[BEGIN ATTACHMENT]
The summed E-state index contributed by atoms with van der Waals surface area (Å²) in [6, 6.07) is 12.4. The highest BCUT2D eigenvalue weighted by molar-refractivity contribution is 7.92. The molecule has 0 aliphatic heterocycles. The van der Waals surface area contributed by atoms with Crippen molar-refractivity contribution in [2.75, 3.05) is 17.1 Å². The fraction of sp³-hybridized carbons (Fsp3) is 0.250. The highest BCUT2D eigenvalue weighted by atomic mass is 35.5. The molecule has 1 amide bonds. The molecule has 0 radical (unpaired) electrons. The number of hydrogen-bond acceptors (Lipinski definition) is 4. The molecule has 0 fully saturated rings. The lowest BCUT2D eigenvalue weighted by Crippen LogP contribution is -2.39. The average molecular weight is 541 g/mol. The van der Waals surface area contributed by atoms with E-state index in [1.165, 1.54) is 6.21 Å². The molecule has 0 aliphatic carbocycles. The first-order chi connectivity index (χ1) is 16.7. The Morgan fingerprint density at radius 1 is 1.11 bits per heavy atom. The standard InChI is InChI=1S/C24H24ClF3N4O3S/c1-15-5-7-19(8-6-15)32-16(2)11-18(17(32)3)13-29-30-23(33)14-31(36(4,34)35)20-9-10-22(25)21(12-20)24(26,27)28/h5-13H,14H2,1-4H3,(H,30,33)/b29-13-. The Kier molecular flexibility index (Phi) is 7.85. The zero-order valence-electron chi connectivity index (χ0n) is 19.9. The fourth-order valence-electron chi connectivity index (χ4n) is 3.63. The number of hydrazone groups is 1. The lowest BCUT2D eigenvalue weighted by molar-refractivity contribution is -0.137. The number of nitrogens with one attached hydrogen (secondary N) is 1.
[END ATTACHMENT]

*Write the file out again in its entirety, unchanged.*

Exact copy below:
The summed E-state index contributed by atoms with van der Waals surface area (Å²) in [6, 6.07) is 12.4. The highest BCUT2D eigenvalue weighted by molar-refractivity contribution is 7.92. The molecule has 0 aliphatic heterocycles. The van der Waals surface area contributed by atoms with Crippen molar-refractivity contribution in [2.75, 3.05) is 17.1 Å². The fraction of sp³-hybridized carbons (Fsp3) is 0.250. The highest BCUT2D eigenvalue weighted by atomic mass is 35.5. The molecule has 1 amide bonds. The molecule has 0 radical (unpaired) electrons. The number of hydrogen-bond acceptors (Lipinski definition) is 4. The molecule has 0 fully saturated rings. The lowest BCUT2D eigenvalue weighted by Crippen LogP contribution is -2.39. The average molecular weight is 541 g/mol. The van der Waals surface area contributed by atoms with E-state index in [1.165, 1.54) is 6.21 Å². The molecule has 0 aliphatic carbocycles. The first-order chi connectivity index (χ1) is 16.7. The Morgan fingerprint density at radius 1 is 1.11 bits per heavy atom. The standard InChI is InChI=1S/C24H24ClF3N4O3S/c1-15-5-7-19(8-6-15)32-16(2)11-18(17(32)3)13-29-30-23(33)14-31(36(4,34)35)20-9-10-22(25)21(12-20)24(26,27)28/h5-13H,14H2,1-4H3,(H,30,33)/b29-13-. The Kier molecular flexibility index (Phi) is 7.85. The zero-order valence-electron chi connectivity index (χ0n) is 19.9. The fourth-order valence-electron chi connectivity index (χ4n) is 3.63. The number of hydrazone groups is 1. The lowest BCUT2D eigenvalue weighted by molar-refractivity contribution is -0.137. The number of nitrogens with one attached hydrogen (secondary N) is 1.